</Credential>

</From>

<To>

<Credential domain="DUNS">

<Identity>FromParty</Identity>
                                                                                                            14
</Credential>

</To>

<Sender>

<Credential domain="DUNS">

<Identity>ToParty</Identity>

</Credential>

<UserAgent>ISA on-line ordering</UserAgent>

</Sender>

</Header>

<Message>

<PunchOutOrderMessage>

<BuyerCookie>115</BuyerCookie>

<PunchOutOrderMessageHeader operationAllowed="edit">

<Total>

<Money currency="GBP">42.71</Money>

</Total>

</PunchOutOrderMessageHeader>

<ItemIn quantity="5">

<ItemID>

<SupplierPartID>03092</SupplierPartID>

<SupplierPartAuxiliaryID>93743</SupplierPartAuxiliaryID>

</ItemID>

<ItemDetail>

<UnitPrice>

<Money currency="GBP">3.12</Money>

</UnitPrice>

                                                           15
<Description xml:lang="en">Sellotape Double Sided Tape</Description>

<UnitOfMeasure>EA</UnitOfMeasure>

<Classification domain="UNSPSC"/>

</ItemDetail>

</ItemIn>

<ItemIn quantity="5">

<ItemID>

<SupplierPartID>23548</SupplierPartID>

<SupplierPartAuxiliaryID>97743</SupplierPartAuxiliaryID>

</ItemID>

<ItemDetail>

<UnitPrice>

<Money currency="GBP">0.56</Money>

</UnitPrice>

<Description xml:lang="en">Sellotape Clear Tape</Description>

<UnitOfMeasure>EA</UnitOfMeasure>

<Classification domain="UNSPSC"/>

</ItemDetail>

</ItemIn>

<ItemIn quantity="1">

<ItemID>

<SupplierPartID>36-189</SupplierPartID>

<SupplierPartAuxiliaryID>97743</SupplierPartAuxiliaryID>

</ItemID>

<ItemDetail>

<UnitPrice>

                                                                       16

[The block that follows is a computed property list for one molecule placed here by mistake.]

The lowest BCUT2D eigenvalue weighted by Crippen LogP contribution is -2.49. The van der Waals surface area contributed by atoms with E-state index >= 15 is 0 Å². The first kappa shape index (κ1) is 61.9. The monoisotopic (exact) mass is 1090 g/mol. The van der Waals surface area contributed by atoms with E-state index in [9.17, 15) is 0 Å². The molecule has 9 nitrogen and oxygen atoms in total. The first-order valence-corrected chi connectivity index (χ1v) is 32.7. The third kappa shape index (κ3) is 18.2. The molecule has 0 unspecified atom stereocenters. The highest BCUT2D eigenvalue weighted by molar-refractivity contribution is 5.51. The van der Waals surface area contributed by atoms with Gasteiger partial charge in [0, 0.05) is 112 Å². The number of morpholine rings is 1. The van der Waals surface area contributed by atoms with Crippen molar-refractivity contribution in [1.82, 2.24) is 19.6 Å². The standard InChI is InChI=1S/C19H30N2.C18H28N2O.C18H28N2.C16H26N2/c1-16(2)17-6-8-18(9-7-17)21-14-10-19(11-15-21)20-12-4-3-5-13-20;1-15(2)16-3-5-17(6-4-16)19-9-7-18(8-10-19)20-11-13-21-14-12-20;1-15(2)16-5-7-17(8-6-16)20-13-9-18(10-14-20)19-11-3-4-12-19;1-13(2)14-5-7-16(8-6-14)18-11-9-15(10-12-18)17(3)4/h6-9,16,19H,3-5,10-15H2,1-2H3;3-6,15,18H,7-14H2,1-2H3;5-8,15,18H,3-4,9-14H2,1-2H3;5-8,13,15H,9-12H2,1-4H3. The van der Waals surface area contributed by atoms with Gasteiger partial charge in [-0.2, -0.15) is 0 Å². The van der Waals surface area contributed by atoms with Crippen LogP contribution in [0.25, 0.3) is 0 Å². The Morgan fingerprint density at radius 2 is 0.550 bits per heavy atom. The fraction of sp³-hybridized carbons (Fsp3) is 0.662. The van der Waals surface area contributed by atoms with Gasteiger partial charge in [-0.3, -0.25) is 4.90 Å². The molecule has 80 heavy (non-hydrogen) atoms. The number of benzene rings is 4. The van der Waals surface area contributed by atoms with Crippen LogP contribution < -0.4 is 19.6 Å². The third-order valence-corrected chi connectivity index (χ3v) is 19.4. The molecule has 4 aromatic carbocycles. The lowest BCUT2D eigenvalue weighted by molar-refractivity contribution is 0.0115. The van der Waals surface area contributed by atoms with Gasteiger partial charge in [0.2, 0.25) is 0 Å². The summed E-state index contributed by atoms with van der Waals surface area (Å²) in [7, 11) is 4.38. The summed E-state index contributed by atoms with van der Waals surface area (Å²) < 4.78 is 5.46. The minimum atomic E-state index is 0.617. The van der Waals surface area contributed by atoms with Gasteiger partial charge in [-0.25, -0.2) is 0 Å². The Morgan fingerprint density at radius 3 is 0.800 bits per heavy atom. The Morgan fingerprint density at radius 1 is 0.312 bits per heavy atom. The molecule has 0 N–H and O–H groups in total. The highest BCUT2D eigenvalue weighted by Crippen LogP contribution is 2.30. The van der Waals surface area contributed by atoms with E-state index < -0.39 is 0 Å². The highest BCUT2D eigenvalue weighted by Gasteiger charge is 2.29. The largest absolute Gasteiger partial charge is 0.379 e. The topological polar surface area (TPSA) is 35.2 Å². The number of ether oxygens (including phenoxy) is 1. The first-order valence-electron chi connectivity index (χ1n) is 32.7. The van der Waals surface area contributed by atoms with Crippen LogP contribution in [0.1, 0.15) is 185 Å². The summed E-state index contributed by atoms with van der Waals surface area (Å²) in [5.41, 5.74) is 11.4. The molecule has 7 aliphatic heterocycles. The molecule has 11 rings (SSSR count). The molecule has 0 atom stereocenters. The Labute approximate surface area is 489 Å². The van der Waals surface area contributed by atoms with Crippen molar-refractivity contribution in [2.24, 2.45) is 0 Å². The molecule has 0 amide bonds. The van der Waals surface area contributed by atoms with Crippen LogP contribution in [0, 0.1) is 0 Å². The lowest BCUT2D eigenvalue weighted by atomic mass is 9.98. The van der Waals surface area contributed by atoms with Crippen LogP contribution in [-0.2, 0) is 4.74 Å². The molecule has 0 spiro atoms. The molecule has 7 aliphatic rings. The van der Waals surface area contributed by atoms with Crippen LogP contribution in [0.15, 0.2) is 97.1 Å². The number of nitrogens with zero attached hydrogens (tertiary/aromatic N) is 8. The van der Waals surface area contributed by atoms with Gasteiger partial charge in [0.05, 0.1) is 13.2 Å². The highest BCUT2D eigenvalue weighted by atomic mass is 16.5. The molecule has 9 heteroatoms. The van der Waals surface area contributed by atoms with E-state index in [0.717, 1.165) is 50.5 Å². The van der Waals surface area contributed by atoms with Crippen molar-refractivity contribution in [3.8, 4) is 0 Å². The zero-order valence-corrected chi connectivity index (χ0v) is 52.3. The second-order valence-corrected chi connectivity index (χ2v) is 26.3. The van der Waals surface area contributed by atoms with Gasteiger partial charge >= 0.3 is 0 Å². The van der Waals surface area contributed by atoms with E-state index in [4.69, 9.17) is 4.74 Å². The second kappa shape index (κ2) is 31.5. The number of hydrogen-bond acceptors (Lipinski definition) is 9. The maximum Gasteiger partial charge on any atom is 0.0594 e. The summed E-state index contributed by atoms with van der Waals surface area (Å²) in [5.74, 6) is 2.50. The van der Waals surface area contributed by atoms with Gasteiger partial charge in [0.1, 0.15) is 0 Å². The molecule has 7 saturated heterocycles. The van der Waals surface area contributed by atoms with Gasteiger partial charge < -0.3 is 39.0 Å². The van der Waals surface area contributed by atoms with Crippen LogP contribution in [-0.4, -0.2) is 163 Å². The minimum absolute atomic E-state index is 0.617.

<Money currency="GBP">6.76</Money>

</UnitPrice>

<Description xml:lang="en">Staple Gun 813-T</Description>

<UnitOfMeasure>EA</UnitOfMeasure>

<Classification domain="UNSPSC">44121615</Classification>

</ItemDetail>

</ItemIn>

<ItemIn quantity="10">

<ItemID>

<SupplierPartID>35461</SupplierPartID>

<SupplierPartAuxiliaryID>90743</SupplierPartAuxiliaryID>

</ItemID>

<ItemDetail>

<UnitPrice>

<Money currency="GBP">0.95</Money>

</UnitPrice>

<Description xml:lang="en">Pritt Glue Stick 40g Large</Description>

<UnitOfMeasure>EA</UnitOfMeasure>

<Classification domain="UNSPSC">44121631</Classification>

</ItemDetail>

</ItemIn>

<ItemIn quantity="5">

<ItemID>

<SupplierPartID>36523</SupplierPartID>

<SupplierPartAuxiliaryID>97743</SupplierPartAuxiliaryID>

</ItemID>

                                                                      17
<ItemDetail>

<UnitPrice>

<Money currency="GBP">0.31</Money>

</UnitPrice>

<Description xml:lang="en">Masking Tape 25mm</Description>

<UnitOfMeasure>EA</UnitOfMeasure>

<Classification domain="UNSPSC">31201517</Classification>

</ItemDetail>

</ItemIn>

<ItemIn quantity="10">

<ItemID>

<SupplierPartID>20631</SupplierPartID>

<SupplierPartAuxiliaryID>93773</SupplierPartAuxiliaryID>

</ItemID>

<ItemDetail>

<UnitPrice>

<Money currency="GBP">0.27</Money>

</UnitPrice>

<Description xml:lang="en">Bostik Blue Tack Handy Size</Description>

<UnitOfMeasure>EA</UnitOfMeasure>

<Classification domain="UNSPSC">44121631</Classification>

</ItemDetail>

</ItemIn>

<ItemIn quantity="1">

<ItemID>

<SupplierPartID>75024</SupplierPartID>

                                                                       18
<SupplierPartAuxiliaryID>30773</SupplierPartAuxiliaryID>

</ItemID>

<ItemDetail>

<UnitPrice>

<Money currency="GBP">11.5</Money>

</UnitPrice>

<Description xml:lang="en">Avery Smart Stamp Labels 7/2</Description>

<UnitOfMeasure>EA</UnitOfMeasure>

<Classification domain="UNSPSC">55121606</Classification>

</ItemDetail>

</ItemIn>

</PunchOutOrderMessage>

</Message>

</cXML>